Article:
The remarkable social solidarity of the Spanish people overcame the fear that motivates people to surrender their rights in favour of what presents itself as firm leadership. They exercised their democratic rights both to condemn violence and to kick out the government that exacerbated the threat of terror by allying with Bush and Blair.
There is one group of people living in Britain today who will find it especially easy to appreciate the value of solidarity in a climate of fear: people working in the underground economy; people like the developing world nurses who have come to Britain to work for a pittance in our hospitals and care homes (see "Modern heroes, modern slaves'); people like the cocklers at Morecambe Bay; people like the unskilled labourers working unsupervised on construction sites around the country (see "Contractor killers"). Their fear is not whipped up by government: it is based on the reality that government has denied them any rights through which they could protect themselves.
What these people have to deal with is now routine in Bush's America, where society depends on the poverty-level lifestyles of millions of insecure workers lacking all rights to organise, and where the minimum wage is a bad joke.
Surely, the same can't be happening in Britain, too? After all, the minimum wage is one of the few reasons for remaining loyal for many people at the end of their tether with New Labour.
But the truth is the government's asylum and immigration policies are making the minimum wage meaningless. They are creating a secondary labour market of workers with no rights, who cannot stand up to the gang-masters and agencies that prey on them.
The minimum wage depends on individual complaints, its inspectorate is scandalously under-resourced and it is not backed up by a framework of law that requires inspections of the other rights - holiday entitlements, working hours, and so on - on which meaningful employment contracts depend.
The other government policy that works to undermine protection at work is privatisation, including the Private Finance Initiative. In theory, public bodies, be they local councils or the Health and Safety Executive, still have some powers to enforce social clauses in their contracts with the private sector. But they don't have either the political will, resources or know-how to police the chain of sub-contractors involved in any major contract. The cowboys get away with it.
Another reason that the cowboys all too often go unpoliced is that the trade unions are too slow to respond to threats to workers' wages and conditions. In the case of migrant nurses and particularly vulnerable groups like the Morecambe Bay cocklers, support has been mainly provided by community and faith organisations. The trade unions are now being dragged in the wake of these groups.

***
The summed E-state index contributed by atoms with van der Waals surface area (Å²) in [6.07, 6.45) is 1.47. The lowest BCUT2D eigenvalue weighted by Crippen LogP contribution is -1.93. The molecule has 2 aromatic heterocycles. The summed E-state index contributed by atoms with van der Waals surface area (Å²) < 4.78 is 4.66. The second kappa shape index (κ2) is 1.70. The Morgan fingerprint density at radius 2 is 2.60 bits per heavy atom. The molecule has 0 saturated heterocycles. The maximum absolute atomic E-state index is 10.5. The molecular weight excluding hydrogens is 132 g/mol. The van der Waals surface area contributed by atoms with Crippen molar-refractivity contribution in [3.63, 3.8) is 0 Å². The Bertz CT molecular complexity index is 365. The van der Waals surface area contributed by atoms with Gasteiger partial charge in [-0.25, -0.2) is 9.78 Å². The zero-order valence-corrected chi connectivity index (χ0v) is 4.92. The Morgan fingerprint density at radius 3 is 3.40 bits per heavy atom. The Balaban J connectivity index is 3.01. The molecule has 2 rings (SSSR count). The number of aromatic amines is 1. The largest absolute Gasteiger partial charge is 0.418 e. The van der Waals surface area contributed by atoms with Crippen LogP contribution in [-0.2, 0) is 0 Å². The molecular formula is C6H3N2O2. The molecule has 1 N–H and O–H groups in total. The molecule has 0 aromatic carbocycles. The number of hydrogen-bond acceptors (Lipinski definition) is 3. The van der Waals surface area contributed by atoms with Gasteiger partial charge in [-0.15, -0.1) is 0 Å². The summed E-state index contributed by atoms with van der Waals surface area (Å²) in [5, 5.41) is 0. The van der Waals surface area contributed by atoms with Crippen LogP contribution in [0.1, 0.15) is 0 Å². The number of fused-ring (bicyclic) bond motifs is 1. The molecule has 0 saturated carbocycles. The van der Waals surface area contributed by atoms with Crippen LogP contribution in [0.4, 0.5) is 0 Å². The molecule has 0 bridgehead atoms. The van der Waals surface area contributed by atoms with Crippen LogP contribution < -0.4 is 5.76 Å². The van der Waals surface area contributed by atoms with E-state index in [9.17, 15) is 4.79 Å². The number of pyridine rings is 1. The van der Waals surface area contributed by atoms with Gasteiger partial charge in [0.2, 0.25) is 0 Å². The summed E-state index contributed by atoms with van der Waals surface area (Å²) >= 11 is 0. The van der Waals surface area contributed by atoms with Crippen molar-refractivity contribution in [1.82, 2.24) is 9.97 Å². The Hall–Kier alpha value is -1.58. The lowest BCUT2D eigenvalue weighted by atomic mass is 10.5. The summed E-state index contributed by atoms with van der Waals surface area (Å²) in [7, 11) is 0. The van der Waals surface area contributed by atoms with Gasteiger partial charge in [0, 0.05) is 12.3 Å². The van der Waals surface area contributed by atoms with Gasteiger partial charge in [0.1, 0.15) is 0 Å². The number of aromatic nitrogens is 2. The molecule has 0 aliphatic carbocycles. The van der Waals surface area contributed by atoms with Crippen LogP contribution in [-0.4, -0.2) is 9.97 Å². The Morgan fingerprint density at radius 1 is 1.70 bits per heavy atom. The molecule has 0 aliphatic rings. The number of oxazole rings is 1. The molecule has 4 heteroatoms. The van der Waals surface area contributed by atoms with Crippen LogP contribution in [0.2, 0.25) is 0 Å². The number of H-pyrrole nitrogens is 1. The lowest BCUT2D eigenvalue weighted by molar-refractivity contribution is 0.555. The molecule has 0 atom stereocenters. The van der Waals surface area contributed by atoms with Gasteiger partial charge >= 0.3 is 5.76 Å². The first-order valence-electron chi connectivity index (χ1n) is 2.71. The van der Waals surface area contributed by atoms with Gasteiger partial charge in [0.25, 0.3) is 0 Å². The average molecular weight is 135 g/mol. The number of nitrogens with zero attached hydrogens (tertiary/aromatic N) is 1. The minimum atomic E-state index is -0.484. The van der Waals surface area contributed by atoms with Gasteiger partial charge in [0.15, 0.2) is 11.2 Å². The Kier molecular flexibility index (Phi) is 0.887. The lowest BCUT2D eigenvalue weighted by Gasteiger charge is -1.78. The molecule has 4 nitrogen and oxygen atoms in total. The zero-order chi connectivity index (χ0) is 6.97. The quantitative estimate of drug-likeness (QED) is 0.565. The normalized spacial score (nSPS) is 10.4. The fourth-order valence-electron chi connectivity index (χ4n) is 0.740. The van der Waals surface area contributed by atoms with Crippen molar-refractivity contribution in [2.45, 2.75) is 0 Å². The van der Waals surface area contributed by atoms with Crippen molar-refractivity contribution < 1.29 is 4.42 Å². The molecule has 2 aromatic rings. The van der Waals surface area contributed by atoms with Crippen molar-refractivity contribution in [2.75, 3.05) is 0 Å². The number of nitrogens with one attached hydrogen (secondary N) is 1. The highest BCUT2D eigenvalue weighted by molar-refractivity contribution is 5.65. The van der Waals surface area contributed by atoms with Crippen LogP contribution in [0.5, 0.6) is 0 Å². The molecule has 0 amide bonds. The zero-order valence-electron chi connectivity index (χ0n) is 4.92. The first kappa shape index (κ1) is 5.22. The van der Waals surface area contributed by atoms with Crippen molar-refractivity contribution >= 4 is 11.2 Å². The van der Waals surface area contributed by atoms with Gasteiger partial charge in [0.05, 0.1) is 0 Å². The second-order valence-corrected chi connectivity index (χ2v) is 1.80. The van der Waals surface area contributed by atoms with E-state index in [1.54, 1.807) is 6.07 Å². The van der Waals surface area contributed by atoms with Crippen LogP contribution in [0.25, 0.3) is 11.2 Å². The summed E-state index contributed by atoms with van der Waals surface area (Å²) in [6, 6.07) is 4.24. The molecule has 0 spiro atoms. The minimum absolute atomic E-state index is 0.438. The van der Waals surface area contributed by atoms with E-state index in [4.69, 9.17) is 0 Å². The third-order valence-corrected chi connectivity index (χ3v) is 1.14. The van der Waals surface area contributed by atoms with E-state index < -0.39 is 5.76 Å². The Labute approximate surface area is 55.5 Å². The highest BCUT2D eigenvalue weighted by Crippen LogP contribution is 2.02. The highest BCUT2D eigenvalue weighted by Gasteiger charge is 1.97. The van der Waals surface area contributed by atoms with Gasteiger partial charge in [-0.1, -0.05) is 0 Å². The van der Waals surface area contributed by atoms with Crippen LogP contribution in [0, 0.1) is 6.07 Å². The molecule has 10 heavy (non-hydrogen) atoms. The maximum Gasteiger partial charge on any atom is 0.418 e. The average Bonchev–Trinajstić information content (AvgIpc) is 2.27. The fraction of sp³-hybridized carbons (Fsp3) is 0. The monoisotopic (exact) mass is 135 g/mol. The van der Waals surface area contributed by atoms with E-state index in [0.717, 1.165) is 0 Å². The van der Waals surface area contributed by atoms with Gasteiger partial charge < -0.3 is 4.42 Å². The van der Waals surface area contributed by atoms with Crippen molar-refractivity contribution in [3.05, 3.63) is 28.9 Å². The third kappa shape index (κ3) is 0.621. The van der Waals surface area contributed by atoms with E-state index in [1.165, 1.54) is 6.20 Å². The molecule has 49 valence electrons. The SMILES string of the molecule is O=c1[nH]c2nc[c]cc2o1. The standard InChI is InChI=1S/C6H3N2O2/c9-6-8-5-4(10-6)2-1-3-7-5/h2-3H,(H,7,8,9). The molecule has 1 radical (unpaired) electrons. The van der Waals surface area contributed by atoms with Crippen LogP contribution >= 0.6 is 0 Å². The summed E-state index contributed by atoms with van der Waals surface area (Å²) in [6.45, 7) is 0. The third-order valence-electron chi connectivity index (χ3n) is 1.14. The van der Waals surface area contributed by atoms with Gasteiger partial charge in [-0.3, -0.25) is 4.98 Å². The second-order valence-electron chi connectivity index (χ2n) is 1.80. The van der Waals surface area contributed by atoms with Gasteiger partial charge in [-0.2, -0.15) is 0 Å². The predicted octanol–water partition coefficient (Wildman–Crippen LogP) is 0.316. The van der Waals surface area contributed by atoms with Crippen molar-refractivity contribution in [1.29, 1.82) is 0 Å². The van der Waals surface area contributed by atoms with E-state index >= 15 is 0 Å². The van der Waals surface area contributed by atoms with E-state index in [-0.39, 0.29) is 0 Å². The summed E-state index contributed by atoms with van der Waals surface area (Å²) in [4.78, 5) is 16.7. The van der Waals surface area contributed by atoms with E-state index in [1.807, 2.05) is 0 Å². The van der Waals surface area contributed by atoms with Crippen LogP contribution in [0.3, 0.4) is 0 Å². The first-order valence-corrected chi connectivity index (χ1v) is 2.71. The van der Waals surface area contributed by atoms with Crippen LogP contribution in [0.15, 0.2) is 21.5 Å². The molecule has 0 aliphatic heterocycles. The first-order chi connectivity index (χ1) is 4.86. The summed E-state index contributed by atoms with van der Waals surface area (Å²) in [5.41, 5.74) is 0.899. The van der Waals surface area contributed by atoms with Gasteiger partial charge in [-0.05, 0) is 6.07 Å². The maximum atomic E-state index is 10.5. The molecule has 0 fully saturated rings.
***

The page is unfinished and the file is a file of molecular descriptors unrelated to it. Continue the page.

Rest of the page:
But the unions can play a vital role, not only by providing organising resources on the ground, but also by speaking out against the government's immigration and asylum policies and the divisions they create. Unions have a vested interest in doing this: in the US the growth of a secondary illegal or insecure labour force has brought down the wage level of workers across the economy.
Similarly, along the sub-contracting chain it has not been the unions that have fought for health and safety, proper training and decent wages, but isolated groups of rank-and-file workers. In the face of employers who refuse to recognise normal procedures of trade-union bargaining, and a government that is treating migrants as a source of disposable labour rather than as welcome citizens, new tactics are needed. In the US the Service Employees International Union has shown the way: it targets individual companies and uses community organising and high-profile publicity to name and shame. This approach has secured some real successes. Similar tactics have paid off in east London's Docklands for the community-union organisation Telco.
If democracy is to triumph over fear in the workplace, as well as in politics, it will involve all of us taking responsibility for standing up for workers presently denied their rights in law.
Hilary Wainwright is a member of Red Pepper's editorial collective and a fellow of the Transnational Institute.